That's what working with other, similarly talented, people lets you do, that you can't do on your own. It's also something that not many companies recognise as having value.
> the more employees we get into the office the better
Can't argue with that. There are two aspects to being a professional: doing the stuff youve been told to do and being a part of the company. The first can usually be done from anywhere and home working is a good solution for that. However, the second part does require human contact with colleagues. It is necessary for the chance meetings, the networking and the social interaction / bonding needed to turn a group of people into a team.
Having said that, in any company there will always be a proportion of employees who's biggest contribution to the success of the company is to shut the hell up and not touch anything. For these individuals, home working should not only be allowed, it should be mandatory.
> I hope this recognition of fundamental science will help raise awareness of the value of blue-sky research
I hope so, too. But given the hopelessness of the BBC's "explanation" of what the HB does (a video insert on their coverage of the award) I think trying to get the media to explain abstract ideas - and physics in particular - is a lost cause.
Possibly the biggest lesson for anyone comtemplating a secure or anonymised internet (dark or light) for any sort of transactions: legal, financial or various shades of naughty, is to design it such that no part of it touches the USA.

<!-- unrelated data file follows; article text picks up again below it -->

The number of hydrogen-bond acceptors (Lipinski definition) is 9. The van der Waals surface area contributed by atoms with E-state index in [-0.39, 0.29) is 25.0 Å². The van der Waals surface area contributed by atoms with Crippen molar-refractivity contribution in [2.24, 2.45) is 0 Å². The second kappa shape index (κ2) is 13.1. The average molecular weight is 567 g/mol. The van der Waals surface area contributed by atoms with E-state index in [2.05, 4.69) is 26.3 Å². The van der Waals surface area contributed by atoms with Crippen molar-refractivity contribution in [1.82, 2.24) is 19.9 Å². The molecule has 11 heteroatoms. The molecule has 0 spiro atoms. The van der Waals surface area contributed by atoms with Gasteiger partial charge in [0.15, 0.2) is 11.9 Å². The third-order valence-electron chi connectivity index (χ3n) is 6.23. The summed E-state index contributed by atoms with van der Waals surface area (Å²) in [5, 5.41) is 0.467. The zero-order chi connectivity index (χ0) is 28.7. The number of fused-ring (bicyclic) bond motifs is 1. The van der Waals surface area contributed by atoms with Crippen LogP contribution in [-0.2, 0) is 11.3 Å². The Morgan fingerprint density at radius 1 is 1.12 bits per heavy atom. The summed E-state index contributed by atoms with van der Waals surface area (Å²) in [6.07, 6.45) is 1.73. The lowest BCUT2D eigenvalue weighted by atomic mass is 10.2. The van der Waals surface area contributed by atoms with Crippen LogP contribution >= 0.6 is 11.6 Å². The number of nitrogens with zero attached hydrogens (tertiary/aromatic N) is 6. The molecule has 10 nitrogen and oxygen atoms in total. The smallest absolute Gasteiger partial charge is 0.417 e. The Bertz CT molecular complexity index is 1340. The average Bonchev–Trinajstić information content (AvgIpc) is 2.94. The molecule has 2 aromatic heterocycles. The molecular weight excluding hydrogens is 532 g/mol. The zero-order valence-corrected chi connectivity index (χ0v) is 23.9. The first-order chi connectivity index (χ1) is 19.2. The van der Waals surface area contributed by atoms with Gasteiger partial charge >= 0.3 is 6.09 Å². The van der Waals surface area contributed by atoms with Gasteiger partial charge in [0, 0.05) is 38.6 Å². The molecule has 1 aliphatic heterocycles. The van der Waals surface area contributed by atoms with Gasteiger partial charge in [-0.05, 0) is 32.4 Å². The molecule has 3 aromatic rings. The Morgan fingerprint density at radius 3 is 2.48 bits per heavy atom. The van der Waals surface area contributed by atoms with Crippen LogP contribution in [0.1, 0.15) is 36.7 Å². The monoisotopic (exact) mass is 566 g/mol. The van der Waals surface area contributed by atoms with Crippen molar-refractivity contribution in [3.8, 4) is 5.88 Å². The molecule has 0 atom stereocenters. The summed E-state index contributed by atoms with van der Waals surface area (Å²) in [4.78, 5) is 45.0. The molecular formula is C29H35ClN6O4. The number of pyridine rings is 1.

If 5% of the world wants to build a wall around themselves, the other 95% should let 'em.
> Hell I had already had email in one form or another for 10 years by that point!
Eeee, them 'twere the days.
When you could tell a person's true status by the number of hops they were from ucbvax
> five or more years' experience using the internet
That seems to be to be measuring the wrong thing.
A child who's spent the past 5 years goofing around on Facebook and Twitter is incomparable to one who started using a computer at age 13 and now runs a successful web business. Just as a brit who's been living in Spain for 5 years, red-nosed from the cheap booze, too much sunshine and days spent reading the Daily Mail in a bar all day is no match for one who has spent the same duration in the country and is fluent in the language and is a fully functioning member of the local society.
When you start looking at skill-level or achievements, duration or time spent is misleading. It's results that count.
> Police constable 1337 stunned by Lego lookalike
... to be careful where you point that TASER
> Would those who have downvoted Daniel care to explain
He wrote something that could be construed as criticism of the RPi.
Around here that's an automatic downvoted from the Look Mum, I can make a LED flash on and off brigade. (As mother silently weeps into a hanky: 14 years of education and 10s of thousands of £££'s in raising the child, all for that ...).
Even worse, in the very next thread he intimates that something else could possibly be better.
So what is it?
It runs "sketches", so is it a more powerful (overly-powerful) Arduino competitor with rather high power requirements
It's got an x86 instruction set, 256MB of DDR3 RAM and PCI, so is it a PC - no mention of windows or Linux
It seems to me to fall between both.
If you're just going to run embedded code with no O/S, there are better, smaller, (probably) cheaper and less power-hungry ways of doing it. If you are going to boot an O/S, there are smaller, more powerful, more capable (e.g. the dual-core 1GHz/1GB, SATA Cubieboard2) and (possibly) cheaper alternatives for that, too.
With either of these propositions, it's going to be the user created support that makes or breaks it. I wonder if anyone would port BeOS/Haiku to it?